3. It may have been helpful to put the suggestion into actual words rather than just putting the title of the old thread on here. Sure, those of us who participated in the old thread know what this is about, but anyone else won't. I'll try to gather up what notes I have and anything else I can remember and put them into a new thread so new folks can actually see what the suggestion is. Also, it doesn't pay to get mad and rage on the forums guys. That's not a good way to get your voice heard. Well, heard maybe, but I think people tend to ignore posts (and as a result, users) like that. Keep it civil. It's ok to be frustrated, but don't start calling names. Reflects bad on you and on the rest of us trying to get this suggestion off the ground. There's a lot of that in this thread already, which is why I would like to just start a new one for the topic. EDIT: Link for my new topic: https://survivetheark.com/index.php?/forums/topic/429492-ocean-map-dlc/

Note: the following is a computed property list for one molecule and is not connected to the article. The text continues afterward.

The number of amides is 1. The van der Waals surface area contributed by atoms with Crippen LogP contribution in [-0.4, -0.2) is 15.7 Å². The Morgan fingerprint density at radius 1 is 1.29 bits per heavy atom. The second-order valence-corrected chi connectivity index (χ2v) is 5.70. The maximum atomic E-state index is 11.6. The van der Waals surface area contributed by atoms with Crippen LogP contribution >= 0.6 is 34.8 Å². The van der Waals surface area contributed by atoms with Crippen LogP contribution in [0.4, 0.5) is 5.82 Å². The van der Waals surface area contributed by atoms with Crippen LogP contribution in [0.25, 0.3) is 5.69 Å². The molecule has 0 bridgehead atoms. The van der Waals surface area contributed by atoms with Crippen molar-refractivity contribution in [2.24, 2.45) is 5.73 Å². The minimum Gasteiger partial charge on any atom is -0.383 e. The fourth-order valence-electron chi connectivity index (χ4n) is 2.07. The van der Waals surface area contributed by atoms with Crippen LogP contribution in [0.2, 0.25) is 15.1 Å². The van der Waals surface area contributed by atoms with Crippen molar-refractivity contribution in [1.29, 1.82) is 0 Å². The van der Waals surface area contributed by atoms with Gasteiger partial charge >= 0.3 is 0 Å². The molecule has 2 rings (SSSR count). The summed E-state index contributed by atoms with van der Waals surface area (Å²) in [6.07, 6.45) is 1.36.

4. If saddle placement is their excuse, it's a poor one. The player model can be altered in size and shape, yet clothes/armor still fit properly. The same process can be used on the saddles. Especially if it is just a simple scaling of the model.